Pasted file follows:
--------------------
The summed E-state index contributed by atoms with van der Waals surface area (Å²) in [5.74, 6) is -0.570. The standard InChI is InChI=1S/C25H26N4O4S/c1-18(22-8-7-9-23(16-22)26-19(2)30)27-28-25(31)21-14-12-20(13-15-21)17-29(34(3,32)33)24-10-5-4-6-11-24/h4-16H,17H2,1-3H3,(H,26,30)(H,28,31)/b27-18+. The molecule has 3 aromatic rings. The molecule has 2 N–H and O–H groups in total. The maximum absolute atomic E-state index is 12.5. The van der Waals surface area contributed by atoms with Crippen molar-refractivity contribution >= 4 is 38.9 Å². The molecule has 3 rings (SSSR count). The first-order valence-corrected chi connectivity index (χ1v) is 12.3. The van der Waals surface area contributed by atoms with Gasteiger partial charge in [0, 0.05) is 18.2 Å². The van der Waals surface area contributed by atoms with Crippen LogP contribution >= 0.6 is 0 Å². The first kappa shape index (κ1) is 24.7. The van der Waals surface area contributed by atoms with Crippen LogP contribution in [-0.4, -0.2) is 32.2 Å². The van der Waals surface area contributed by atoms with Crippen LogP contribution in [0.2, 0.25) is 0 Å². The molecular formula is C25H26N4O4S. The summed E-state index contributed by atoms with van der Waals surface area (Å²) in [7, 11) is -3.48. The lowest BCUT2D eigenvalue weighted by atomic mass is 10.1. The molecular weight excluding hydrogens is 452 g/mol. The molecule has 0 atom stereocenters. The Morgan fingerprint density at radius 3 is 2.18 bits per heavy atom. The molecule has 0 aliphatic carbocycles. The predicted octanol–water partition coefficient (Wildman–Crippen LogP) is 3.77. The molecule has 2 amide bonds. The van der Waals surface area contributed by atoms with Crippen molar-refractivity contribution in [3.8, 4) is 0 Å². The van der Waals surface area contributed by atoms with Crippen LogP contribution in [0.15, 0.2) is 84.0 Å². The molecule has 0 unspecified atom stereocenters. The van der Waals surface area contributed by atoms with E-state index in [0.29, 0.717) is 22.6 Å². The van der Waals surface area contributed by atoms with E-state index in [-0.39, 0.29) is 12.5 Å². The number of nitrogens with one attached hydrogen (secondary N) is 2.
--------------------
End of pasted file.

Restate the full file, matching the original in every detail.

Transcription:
The summed E-state index contributed by atoms with van der Waals surface area (Å²) in [5.74, 6) is -0.570. The standard InChI is InChI=1S/C25H26N4O4S/c1-18(22-8-7-9-23(16-22)26-19(2)30)27-28-25(31)21-14-12-20(13-15-21)17-29(34(3,32)33)24-10-5-4-6-11-24/h4-16H,17H2,1-3H3,(H,26,30)(H,28,31)/b27-18+. The molecule has 3 aromatic rings. The molecule has 2 N–H and O–H groups in total. The maximum absolute atomic E-state index is 12.5. The van der Waals surface area contributed by atoms with Crippen molar-refractivity contribution >= 4 is 38.9 Å². The molecule has 3 rings (SSSR count). The first-order valence-corrected chi connectivity index (χ1v) is 12.3. The van der Waals surface area contributed by atoms with Gasteiger partial charge in [0, 0.05) is 18.2 Å². The van der Waals surface area contributed by atoms with Crippen LogP contribution >= 0.6 is 0 Å². The first kappa shape index (κ1) is 24.7. The van der Waals surface area contributed by atoms with Crippen LogP contribution in [-0.4, -0.2) is 32.2 Å². The van der Waals surface area contributed by atoms with Crippen LogP contribution in [0.2, 0.25) is 0 Å². The molecular formula is C25H26N4O4S. The summed E-state index contributed by atoms with van der Waals surface area (Å²) in [7, 11) is -3.48. The lowest BCUT2D eigenvalue weighted by atomic mass is 10.1. The molecular weight excluding hydrogens is 452 g/mol. The molecule has 0 atom stereocenters. The Morgan fingerprint density at radius 3 is 2.18 bits per heavy atom. The molecule has 0 aliphatic carbocycles. The predicted octanol–water partition coefficient (Wildman–Crippen LogP) is 3.77. The molecule has 2 amide bonds. The van der Waals surface area contributed by atoms with Crippen molar-refractivity contribution in [3.8, 4) is 0 Å². The van der Waals surface area contributed by atoms with Crippen LogP contribution in [0.15, 0.2) is 84.0 Å². The molecule has 0 unspecified atom stereocenters. The van der Waals surface area contributed by atoms with E-state index in [0.29, 0.717) is 22.6 Å². The van der Waals surface area contributed by atoms with E-state index in [-0.39, 0.29) is 12.5 Å². The number of nitrogens with one attached hydrogen (secondary N) is 2.